I used to sell CD’s on the street and I was never killed. This goes out to all my fellow light-skinned POC's and poor white people

Tiny - Posted on 11 July 2016

tiny, daughter of Dee, mama of Tiburcio/PoorNewsNetwork

“$5-10.00 per Disc- Hip Hop , Salsa, You name it, we got it,” At the corner of Vine and Melrose, Hollywood and Vine and Pico and Wilshire in LA, I would scream out my best CD deal of the day. I was 11 years old when i started selling CD’s. My best location was in front of the 7-11 downtown, until the poLice came and arrested me for soliciting without a license. For years me and my mama sold CD’s, art and all kinds of other things considered “illegal” on the street. We never had a permit or license to vend, sell or solicit. We were harassed, cited and several times i was arrested for it. And yet i lived to tell, write and teach about it. Alton was murdered.

Broad daylight. Downtown Oakland. Flashes of shiny black and white metal shimmer in the sunlight. My heart stops, blood pools in my stomach. I have no ID, and my mama and me were driving one of many hoopties we had with a broken tail-light. This moment of terror followed by so many more DrivingWhilePoor moments of terror caused me to have PTSD to this day. My mixed race, light-skinned mama and my wite-looking self were constantly stopped because we were driving an old car and/or were parked in neighborhoods sleeping in an old car. We were often harassed, a couple of times thrown against our hood, and three times I was arrested, had our car towed and my disabled traumatized mama was left on the street. And yet we lived to tell, write and teach about it Philando was murdered.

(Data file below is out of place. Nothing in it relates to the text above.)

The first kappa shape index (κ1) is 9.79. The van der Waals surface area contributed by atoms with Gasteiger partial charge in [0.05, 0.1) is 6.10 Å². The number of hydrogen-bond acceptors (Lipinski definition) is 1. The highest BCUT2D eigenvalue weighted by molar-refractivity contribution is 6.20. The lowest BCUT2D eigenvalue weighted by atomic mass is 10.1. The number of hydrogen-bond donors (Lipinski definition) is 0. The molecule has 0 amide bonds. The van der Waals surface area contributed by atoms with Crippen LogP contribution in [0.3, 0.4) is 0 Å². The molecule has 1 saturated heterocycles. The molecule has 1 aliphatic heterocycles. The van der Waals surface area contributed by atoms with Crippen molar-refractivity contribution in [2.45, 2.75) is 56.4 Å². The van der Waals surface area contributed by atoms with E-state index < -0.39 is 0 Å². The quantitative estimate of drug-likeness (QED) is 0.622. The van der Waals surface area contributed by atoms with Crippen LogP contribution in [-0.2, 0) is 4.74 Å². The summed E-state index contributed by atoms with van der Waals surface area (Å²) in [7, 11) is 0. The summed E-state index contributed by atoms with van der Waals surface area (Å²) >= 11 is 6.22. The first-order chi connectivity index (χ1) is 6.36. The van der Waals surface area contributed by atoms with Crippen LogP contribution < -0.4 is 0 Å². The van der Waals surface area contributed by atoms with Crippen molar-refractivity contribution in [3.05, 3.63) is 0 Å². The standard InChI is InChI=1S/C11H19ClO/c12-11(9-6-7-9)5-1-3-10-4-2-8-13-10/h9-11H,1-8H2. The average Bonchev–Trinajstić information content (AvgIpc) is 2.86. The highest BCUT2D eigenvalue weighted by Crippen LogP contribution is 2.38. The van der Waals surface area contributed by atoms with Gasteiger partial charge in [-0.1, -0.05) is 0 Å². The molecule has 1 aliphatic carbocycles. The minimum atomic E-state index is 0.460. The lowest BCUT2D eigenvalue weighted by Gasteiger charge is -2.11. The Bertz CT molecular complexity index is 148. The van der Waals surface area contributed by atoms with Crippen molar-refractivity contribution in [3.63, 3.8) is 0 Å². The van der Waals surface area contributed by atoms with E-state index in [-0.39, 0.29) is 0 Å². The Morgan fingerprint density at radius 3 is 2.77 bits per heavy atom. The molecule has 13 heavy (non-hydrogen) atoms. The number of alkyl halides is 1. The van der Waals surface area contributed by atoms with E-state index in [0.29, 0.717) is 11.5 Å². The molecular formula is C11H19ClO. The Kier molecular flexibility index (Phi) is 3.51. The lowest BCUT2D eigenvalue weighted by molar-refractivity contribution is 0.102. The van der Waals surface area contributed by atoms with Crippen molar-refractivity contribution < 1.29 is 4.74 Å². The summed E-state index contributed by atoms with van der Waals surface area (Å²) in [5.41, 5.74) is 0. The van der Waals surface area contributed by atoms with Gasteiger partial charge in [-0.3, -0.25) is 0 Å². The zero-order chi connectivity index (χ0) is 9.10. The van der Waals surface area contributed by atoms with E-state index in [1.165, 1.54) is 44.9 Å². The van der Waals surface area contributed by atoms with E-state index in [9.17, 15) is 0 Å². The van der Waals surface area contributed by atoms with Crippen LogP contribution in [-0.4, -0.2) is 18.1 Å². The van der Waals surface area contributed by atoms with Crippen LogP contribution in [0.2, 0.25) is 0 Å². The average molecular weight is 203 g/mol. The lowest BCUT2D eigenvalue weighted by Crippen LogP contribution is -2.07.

My houseless, disabled, mixed race mama and I were unhoused sleeping on the street on and off for years, we were arrested, cited, harassed multiple times, which was terrifying and traumatizing but we lived to tell, teach and write about it. Jessica Nelson Williams was murdered.

This goes out to my fellow light-skinned People of Color and poor white people.
In so many ways my life of poverty and houselessness, system abuse and hellfare was terrifying and left me scarred beyond words. But i am still here. My big loud mouth is still alive. My big loud, light-skinned mouth is still alive.